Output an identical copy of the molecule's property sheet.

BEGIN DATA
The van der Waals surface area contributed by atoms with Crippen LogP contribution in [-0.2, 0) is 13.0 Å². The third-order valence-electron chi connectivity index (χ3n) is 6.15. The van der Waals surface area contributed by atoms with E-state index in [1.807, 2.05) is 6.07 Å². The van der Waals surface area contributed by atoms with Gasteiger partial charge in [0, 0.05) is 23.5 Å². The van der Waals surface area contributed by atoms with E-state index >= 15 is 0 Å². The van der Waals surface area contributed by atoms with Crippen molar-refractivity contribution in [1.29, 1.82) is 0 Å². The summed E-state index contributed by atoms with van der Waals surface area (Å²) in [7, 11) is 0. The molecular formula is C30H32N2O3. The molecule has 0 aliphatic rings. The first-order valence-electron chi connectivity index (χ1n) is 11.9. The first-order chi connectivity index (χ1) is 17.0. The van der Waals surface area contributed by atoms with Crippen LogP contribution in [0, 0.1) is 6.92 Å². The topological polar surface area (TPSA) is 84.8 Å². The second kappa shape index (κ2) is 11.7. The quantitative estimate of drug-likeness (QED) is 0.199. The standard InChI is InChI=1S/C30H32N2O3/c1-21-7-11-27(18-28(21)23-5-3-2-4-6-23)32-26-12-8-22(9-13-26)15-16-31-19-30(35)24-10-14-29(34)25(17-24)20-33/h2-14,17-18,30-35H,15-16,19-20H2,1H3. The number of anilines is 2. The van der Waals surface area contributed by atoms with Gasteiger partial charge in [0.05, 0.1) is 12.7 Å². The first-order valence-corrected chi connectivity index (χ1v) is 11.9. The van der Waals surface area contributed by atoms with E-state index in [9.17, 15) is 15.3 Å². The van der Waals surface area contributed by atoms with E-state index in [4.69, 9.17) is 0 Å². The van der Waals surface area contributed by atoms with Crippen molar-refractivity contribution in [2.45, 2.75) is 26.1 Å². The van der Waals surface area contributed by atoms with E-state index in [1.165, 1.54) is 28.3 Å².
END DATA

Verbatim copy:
The van der Waals surface area contributed by atoms with Crippen LogP contribution in [-0.2, 0) is 13.0 Å². The third-order valence-electron chi connectivity index (χ3n) is 6.15. The van der Waals surface area contributed by atoms with E-state index in [1.807, 2.05) is 6.07 Å². The van der Waals surface area contributed by atoms with Gasteiger partial charge in [0, 0.05) is 23.5 Å². The van der Waals surface area contributed by atoms with E-state index >= 15 is 0 Å². The van der Waals surface area contributed by atoms with Crippen molar-refractivity contribution in [1.29, 1.82) is 0 Å². The summed E-state index contributed by atoms with van der Waals surface area (Å²) in [7, 11) is 0. The molecular formula is C30H32N2O3. The molecule has 0 aliphatic rings. The first-order valence-electron chi connectivity index (χ1n) is 11.9. The first-order chi connectivity index (χ1) is 17.0. The van der Waals surface area contributed by atoms with Crippen LogP contribution in [0, 0.1) is 6.92 Å². The topological polar surface area (TPSA) is 84.8 Å². The second kappa shape index (κ2) is 11.7. The quantitative estimate of drug-likeness (QED) is 0.199. The standard InChI is InChI=1S/C30H32N2O3/c1-21-7-11-27(18-28(21)23-5-3-2-4-6-23)32-26-12-8-22(9-13-26)15-16-31-19-30(35)24-10-14-29(34)25(17-24)20-33/h2-14,17-18,30-35H,15-16,19-20H2,1H3. The number of anilines is 2. The van der Waals surface area contributed by atoms with Gasteiger partial charge in [0.05, 0.1) is 12.7 Å². The first-order valence-corrected chi connectivity index (χ1v) is 11.9. The van der Waals surface area contributed by atoms with E-state index in [9.17, 15) is 15.3 Å². The van der Waals surface area contributed by atoms with E-state index in [4.69, 9.17) is 0 Å². The van der Waals surface area contributed by atoms with Crippen molar-refractivity contribution in [2.45, 2.75) is 26.1 Å². The van der Waals surface area contributed by atoms with E-state index in [1.165, 1.54) is 28.3 Å².